The history of Las Vegas has been marked by a relentless churn of hotels, casinos, theaters and restaurants. But only recently has the city’s landscape included major professional sports teams.
The Golden Knights of the National Hockey League were the first to start play here in 2017. The Aces of the Women’s National Basketball Association started in 2018, and the National Football League’s Raiders arrived from Oakland in 2020. Last year, Major League Baseball’s Athletics were given the go-ahead to make the same Oakland-to-Las Vegas move, and the National Basketball Association is expected to add a team in the coming years.
Las Vegas’s transformation into a pro sports town reflects not just the leagues’ interest in the city and their general embrace of sports betting, but also the power of the region’s primary economic driver, tourism. No other major city in the United States is as reliant on a single industry, and a broad coalition led by the top resort operators helped win lucrative subsidies to build new stadiums, with the thought that out-of-town visitors would follow.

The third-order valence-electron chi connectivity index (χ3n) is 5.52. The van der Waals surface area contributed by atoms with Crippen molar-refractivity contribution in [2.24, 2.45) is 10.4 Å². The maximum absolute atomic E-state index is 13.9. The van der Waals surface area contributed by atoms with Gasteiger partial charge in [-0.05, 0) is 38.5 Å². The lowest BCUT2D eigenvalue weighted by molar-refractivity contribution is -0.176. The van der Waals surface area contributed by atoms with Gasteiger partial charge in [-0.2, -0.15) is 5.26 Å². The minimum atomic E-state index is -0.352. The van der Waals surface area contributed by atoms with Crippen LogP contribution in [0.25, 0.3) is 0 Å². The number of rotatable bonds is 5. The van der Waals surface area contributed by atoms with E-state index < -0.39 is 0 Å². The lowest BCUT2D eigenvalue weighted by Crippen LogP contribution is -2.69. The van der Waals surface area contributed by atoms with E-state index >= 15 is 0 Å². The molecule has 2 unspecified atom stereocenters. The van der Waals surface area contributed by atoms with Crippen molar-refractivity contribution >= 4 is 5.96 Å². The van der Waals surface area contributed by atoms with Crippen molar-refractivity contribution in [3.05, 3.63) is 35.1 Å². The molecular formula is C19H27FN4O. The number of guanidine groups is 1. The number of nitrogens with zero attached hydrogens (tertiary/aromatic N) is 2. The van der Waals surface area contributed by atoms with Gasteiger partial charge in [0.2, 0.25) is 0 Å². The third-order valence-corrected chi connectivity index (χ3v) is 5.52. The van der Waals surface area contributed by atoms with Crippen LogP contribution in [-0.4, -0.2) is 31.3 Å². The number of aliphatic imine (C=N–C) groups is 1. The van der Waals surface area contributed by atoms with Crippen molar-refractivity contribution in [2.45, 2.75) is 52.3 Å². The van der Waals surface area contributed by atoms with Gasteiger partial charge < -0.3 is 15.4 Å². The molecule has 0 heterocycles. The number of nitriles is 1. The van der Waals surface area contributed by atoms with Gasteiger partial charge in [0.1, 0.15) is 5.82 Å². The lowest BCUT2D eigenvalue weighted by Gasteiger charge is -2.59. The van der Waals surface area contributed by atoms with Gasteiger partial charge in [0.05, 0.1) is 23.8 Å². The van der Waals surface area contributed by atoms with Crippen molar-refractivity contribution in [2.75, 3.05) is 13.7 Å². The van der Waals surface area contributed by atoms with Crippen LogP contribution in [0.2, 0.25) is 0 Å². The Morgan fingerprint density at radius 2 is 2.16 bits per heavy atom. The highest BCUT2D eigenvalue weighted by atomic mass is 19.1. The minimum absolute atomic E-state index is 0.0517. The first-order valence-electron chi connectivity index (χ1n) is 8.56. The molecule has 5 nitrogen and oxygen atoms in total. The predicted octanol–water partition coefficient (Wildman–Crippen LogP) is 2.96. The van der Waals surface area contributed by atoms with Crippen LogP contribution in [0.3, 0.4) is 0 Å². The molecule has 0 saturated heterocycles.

Those efforts will be on display on Sunday when Allegiant Stadium, home of the Raiders and built partly with public money, hosts Super Bowl LVIII between the Kansas City Chiefs and the San Francisco 49ers.
“Our role here and what Vegas provides is a platform for people with great ideas to come in and make them real,” said Steve Hill, the president of the Las Vegas Convention and Visitors Authority and the man most responsible for helping to entice the teams to the city. “We’re a destination that is trying to say yes.”
Not everyone has embraced that strategy, however. In Las Vegas, the decision to set aside public money for privately held teams has amplified scrutiny of the state’s funding of critical social services, most notably for education in the nation’s fifth-largest public school district, with about 300,000 students.
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